While I have seen a few great race's such as 12:45, the most interesting races I have seen are the ones Michael Johnson lost. I only saw MJ run the 400 twice, when he lost in the semi-finals at the 88 oly trials and 9 years later in Paris when he was 5th. He, of course, had won every 400 race in between those two.
>While I have seen a few great race's such as 12:45, the most interesting races
>I have seen are the ones Michael Johnson lost. I only saw MJ run the 400
>twice, when he lost in the semi-finals at the 88 oly trials and 9 years later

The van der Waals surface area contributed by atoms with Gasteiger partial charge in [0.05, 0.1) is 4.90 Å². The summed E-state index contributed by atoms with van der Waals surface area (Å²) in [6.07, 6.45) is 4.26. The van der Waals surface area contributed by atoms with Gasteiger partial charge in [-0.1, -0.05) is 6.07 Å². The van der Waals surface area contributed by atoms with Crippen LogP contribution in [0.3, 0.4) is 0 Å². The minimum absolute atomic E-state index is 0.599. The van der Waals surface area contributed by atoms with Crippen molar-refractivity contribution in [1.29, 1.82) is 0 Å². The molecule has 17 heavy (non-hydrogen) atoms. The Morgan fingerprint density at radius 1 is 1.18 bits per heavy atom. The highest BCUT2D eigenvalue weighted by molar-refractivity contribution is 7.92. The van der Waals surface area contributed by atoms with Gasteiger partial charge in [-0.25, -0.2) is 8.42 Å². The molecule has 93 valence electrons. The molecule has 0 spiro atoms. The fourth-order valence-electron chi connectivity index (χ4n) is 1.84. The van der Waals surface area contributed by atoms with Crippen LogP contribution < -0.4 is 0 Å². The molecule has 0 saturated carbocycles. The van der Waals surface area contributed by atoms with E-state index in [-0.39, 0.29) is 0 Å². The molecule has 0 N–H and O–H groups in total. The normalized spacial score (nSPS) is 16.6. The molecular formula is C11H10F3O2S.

>in Paris when he was 5th. He, of course, had won every 400 race in between
Just out of interest, does anyone have the full results of that race from Paris '97 where MJ finished 5th...?
Ahhh.... no wonder the British commentators keep talking about that race (Bislett '98). Two Brits (Richardson - lane 1 - 44.37, and Iwan Thomas, 44.50), beat four of the best Americans (Johnson, Pettigrew, Washington, Young).